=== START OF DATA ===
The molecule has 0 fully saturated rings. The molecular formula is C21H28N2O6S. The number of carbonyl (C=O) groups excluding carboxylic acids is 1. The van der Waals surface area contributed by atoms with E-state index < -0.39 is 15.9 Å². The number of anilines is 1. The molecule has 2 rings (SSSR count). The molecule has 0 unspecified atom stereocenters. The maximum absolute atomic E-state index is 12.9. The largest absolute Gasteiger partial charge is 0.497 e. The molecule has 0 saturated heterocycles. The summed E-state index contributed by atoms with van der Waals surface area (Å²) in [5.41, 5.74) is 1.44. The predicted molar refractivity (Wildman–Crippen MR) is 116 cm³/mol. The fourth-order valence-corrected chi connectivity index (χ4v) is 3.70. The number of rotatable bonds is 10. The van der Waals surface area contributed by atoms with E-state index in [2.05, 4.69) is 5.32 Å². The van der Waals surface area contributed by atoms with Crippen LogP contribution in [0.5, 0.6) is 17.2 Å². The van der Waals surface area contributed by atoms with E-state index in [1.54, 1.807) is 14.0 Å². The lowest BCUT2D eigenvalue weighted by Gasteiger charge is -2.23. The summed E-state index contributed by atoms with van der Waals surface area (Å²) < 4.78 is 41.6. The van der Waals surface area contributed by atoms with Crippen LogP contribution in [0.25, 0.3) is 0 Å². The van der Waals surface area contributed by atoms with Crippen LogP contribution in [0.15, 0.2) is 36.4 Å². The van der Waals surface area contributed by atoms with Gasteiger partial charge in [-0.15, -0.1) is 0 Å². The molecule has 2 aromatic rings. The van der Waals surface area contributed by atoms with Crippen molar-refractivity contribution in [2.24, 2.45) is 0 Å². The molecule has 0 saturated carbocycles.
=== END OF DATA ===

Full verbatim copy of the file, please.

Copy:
The molecule has 0 fully saturated rings. The molecular formula is C21H28N2O6S. The number of carbonyl (C=O) groups excluding carboxylic acids is 1. The van der Waals surface area contributed by atoms with E-state index < -0.39 is 15.9 Å². The number of anilines is 1. The molecule has 2 rings (SSSR count). The molecule has 0 unspecified atom stereocenters. The maximum absolute atomic E-state index is 12.9. The largest absolute Gasteiger partial charge is 0.497 e. The molecule has 0 saturated heterocycles. The summed E-state index contributed by atoms with van der Waals surface area (Å²) in [5.41, 5.74) is 1.44. The predicted molar refractivity (Wildman–Crippen MR) is 116 cm³/mol. The fourth-order valence-corrected chi connectivity index (χ4v) is 3.70. The number of rotatable bonds is 10. The van der Waals surface area contributed by atoms with E-state index in [2.05, 4.69) is 5.32 Å². The van der Waals surface area contributed by atoms with Crippen LogP contribution in [0.5, 0.6) is 17.2 Å². The van der Waals surface area contributed by atoms with E-state index in [1.54, 1.807) is 14.0 Å². The lowest BCUT2D eigenvalue weighted by Gasteiger charge is -2.23. The summed E-state index contributed by atoms with van der Waals surface area (Å²) < 4.78 is 41.6. The van der Waals surface area contributed by atoms with Crippen LogP contribution in [0.25, 0.3) is 0 Å². The van der Waals surface area contributed by atoms with Crippen LogP contribution in [0.15, 0.2) is 36.4 Å². The van der Waals surface area contributed by atoms with Gasteiger partial charge in [-0.15, -0.1) is 0 Å². The molecule has 2 aromatic rings. The van der Waals surface area contributed by atoms with Crippen molar-refractivity contribution in [2.24, 2.45) is 0 Å². The molecule has 0 saturated carbocycles.